My parents have spoiled that boy and he knows it and they won’t admit it. If I did to Max what they did to us, they would probably cut me out of the will like a cancerous tumor!

So, Kathy and I went to the store, and asked Ma to watch Max for us. “Yeah,” I said resigned, “You can go ahead and let him go upstairs, but I’m gonna make him come back down when I get back.”

That’s how he ended up being up there. Kathy and I were only proven right. And as further confirmation, there’s this:

After I took off his shirt and washed all tha HEPATITIS off his hands and arms(!), Ma took him with her into her bathroom while she put up some towels. “Come on, Max! You can stay with me!”  As soon as I got back to the adult conversation and to my four years pregnant wife (that’s why I was doing everything… She can’t MOVE!), I heard Ma in the back; “No Max! No. NO! When I got back there to to see what cat as trophy he had wrought, I saw my mother laughing and wringing water out of the silk-lined shower cap that she hangs on the faucet of her jacuzzi which just happens to be just the right height for a nineteen-month-old baby to reach!

All the adults in the living room, even Daddy, chuckled and agreed: “Thass what she GIT!”

March 15, 2008 Posted by | Childhood, Children, Christian Life, Family, Fatherhood, Grandparents, Humor, Kids, Life, Life Lessons, Parenthood, Parenting, Parents | 2 Comments

The Night the Lights Went Out

Never in my life. Never has this happened to me.

Kathy and I were watching tivo, and Max was playing destructively, as is his bent. “Bent” being anything he has touched.

Karen from the church gave us one of those easels with the chalkboard on it, for the kids to write on. There is a tray under the board that goes from front to back which is to hold supplies — crayons, pencils, etc. The tray also serves to support and strengthen the easel. Its base is pressboard. Not very sturdy at all.

Max likes to crawl inside of stuff… When Kathy had a contraction last week and slightly panicked and started packing hospital bags and asked me to quickly put the bassinet together, Max crawled into the little space at the bottom where the baby supplies are kept.
Well, we were watching tivo, and Kathy tapped me on the leg and whispered, “Look at that li’l boy!”

He was crawling, legs sticking out, hanging down, onto the tray part of the easel. It was about two feet off the floor. I forgot to tell you that of the four butterfly wingnuts that hold up the tray, only three were actually in service. One being unfindable.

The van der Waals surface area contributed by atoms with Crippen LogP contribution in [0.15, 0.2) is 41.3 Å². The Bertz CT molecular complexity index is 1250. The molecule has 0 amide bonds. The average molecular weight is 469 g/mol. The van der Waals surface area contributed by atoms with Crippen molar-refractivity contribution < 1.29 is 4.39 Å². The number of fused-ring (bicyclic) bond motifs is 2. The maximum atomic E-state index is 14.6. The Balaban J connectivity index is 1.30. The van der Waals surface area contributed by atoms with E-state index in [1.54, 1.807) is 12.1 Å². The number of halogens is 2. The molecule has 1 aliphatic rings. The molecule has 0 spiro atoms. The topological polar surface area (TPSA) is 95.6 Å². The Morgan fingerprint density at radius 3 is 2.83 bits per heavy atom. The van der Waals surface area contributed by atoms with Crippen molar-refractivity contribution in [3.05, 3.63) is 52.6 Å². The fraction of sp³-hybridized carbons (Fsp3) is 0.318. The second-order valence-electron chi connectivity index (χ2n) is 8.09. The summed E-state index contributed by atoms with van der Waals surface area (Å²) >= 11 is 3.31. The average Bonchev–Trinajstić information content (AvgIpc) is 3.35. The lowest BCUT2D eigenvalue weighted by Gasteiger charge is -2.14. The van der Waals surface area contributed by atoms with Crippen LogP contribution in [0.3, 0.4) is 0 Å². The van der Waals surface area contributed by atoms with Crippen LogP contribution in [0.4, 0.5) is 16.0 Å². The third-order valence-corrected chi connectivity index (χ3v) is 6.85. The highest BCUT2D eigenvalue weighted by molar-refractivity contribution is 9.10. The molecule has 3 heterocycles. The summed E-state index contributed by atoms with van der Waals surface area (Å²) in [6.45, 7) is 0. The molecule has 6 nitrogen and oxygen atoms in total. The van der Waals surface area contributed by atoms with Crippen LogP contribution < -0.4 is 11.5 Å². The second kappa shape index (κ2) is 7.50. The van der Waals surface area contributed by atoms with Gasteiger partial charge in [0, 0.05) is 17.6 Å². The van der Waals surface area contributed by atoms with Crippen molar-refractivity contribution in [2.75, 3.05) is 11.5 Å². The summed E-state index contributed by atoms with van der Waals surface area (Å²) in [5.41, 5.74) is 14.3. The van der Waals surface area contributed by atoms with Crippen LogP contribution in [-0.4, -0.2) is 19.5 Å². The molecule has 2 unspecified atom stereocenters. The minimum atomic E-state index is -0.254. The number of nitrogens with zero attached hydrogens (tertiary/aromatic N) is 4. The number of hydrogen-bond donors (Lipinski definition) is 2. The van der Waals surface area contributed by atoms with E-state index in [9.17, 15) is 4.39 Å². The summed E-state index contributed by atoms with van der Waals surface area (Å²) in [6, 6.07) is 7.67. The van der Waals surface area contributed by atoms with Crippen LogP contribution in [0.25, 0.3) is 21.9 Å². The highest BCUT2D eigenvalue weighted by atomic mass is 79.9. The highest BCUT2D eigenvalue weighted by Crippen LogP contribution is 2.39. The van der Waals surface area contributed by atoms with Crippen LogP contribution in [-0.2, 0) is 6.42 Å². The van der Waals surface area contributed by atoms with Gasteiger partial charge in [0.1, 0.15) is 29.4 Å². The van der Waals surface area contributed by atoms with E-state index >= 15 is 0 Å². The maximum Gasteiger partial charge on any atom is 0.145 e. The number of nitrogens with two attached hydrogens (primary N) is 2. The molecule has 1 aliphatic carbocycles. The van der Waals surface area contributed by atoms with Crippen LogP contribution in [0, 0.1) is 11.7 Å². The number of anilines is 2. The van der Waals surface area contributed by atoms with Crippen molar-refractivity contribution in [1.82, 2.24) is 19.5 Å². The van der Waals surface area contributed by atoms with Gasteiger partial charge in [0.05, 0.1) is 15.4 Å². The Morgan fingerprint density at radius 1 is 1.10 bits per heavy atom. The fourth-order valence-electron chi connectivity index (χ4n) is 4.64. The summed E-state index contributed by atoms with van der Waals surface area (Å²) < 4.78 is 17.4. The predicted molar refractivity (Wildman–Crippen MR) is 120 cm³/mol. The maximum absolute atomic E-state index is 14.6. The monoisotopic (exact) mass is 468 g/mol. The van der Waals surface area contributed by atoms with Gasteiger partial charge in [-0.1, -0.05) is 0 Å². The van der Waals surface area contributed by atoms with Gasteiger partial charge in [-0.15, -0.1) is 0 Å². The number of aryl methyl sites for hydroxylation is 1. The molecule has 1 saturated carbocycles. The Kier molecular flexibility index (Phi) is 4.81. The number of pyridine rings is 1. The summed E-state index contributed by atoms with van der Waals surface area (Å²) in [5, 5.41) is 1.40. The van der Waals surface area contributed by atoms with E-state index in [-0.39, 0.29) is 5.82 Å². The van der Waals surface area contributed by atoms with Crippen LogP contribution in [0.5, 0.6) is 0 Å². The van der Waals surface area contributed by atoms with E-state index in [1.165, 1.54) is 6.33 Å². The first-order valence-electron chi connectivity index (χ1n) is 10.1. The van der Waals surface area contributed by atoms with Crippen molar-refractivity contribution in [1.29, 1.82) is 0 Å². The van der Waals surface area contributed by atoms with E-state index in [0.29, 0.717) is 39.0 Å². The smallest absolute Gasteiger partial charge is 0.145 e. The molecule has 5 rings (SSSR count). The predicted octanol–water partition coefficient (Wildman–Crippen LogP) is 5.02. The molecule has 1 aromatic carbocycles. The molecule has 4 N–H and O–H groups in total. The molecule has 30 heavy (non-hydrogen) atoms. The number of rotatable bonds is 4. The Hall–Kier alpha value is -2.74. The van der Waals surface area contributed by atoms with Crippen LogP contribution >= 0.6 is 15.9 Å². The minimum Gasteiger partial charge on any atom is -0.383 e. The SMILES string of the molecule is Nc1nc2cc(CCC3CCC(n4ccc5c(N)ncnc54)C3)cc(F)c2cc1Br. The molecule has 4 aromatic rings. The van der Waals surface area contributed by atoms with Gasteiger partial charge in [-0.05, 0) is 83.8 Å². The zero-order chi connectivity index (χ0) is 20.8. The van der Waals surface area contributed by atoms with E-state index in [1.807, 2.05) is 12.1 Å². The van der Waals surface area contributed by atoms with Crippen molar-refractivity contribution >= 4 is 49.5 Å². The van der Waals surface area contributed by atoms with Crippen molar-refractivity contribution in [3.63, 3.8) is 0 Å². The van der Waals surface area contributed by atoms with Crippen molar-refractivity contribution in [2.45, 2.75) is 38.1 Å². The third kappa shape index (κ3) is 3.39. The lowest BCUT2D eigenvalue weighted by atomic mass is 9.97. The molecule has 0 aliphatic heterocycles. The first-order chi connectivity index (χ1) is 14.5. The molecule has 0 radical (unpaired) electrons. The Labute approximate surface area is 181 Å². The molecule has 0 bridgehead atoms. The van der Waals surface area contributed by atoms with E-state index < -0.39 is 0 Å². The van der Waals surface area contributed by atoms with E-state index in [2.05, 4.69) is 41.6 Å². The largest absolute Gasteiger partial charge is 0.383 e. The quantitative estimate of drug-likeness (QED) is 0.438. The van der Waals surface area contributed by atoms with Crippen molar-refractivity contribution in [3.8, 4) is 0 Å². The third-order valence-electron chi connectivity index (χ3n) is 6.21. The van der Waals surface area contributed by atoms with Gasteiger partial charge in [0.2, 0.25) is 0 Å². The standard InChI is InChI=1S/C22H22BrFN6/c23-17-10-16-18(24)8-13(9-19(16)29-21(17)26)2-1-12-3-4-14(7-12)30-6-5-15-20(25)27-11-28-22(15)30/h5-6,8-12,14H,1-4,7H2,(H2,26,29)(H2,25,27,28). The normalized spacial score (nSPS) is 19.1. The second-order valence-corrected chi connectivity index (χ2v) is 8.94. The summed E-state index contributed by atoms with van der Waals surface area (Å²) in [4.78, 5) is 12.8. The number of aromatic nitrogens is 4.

Max is nineteen months old, but he is as big as some three-year-olds. He weighs about thirty-five pounds. I know he will bump his head in life, and I don’t generally rush to save him from every skinned knee and fat lip. I didn’t move. Just watched him…

He pulled himself up into the tiny space, and as soon as he tucked his legs in, in slow motion, the tray began to break apart and collapse. Verrrry slowly. You could hear the pressboard crackling like giant graham crackers. Max, who is MOSTLY head, rolled head-first onto the floor amid a pile of what was now kindling! (I’m laughing now. But I’m scared to laugh anymore…)

Kathy and I howled like two wolves. More like two hyenas.
I laughed so hard. So hard that I couldn’t breathe. My eyes began to roll back, and my head felt like it was floating…This has happened before when I have laughed really hard, but what (apparently) happened next never has.

I was frozen. All I remember is that I was holding my glasses limply in the crook of my thumb and forefinger. I remember that when we started to laugh, we both lifted up the blanket that covered us to hide our faces. And our shame at laughing so hard at our boy.

Now, though, my fingers were curled as though I were still holding it, but it had dropped.
“What happened?” I asked. “What’s going on?” I didn’t feel any pain, but I felt as though I had just awakened. It felt as though days had passed but the same tv show was on.

Kathy was crying, but I couldn’t remember if she was crying from laughing, or crying from crying. So many unformed questions swirled, alphabet soupy, in my head. The fog began to clear when I saw Max walking around swinging a stick that looked like it came from a tray that attached to an easel.

Kathy was leaning over me, scared to death, and now crying from crying. “What’s wrong?!? Don’t play with me like this! You can’t leave me now! We got too much goin’ on!” (I wasn’t dying or anything. She was just scared.)

I was still trying to get it together. “A B C D E F G… Now, smile… okay, I can smile. Move your left arm… okay. So I didn’t just have a doggone stroke!” I knew what had happened… I laughed so hard that I lost oxygen and freekin’ blacked out! (It’s called “hypoxia.” I looked it up online as soon as I got up!) I have gotten that light-headed feeling a lot of times in the past when something reeeeeally funny has happened, but I have never gotten to the point where I lost consciousness!

I asked Kathy what let her know something was off since Max was on her side of the room and she was looking away from me. She said that she knew something was wrong because I had suddenly stopped laughing and it wasn’t time for it to stop being funny yet. She said that when she saw me, I was staring up into space, “What’s goin’ on? What’s happ’nin’?”, as though I had just seen Jesus or an alien. Seriously, I wondered if I had just gotten back from a summit meeting with God.

I guess this is what they mean when they say, “I fell out laughing!”

Folks, don’t laugh at your kids. It could kill you..

March 13, 2008 Posted by | Childhood, Children, Family, Fatherhood, Humor, Kids, Life, Parenthood, Parenting, Parents, Writing | 4 Comments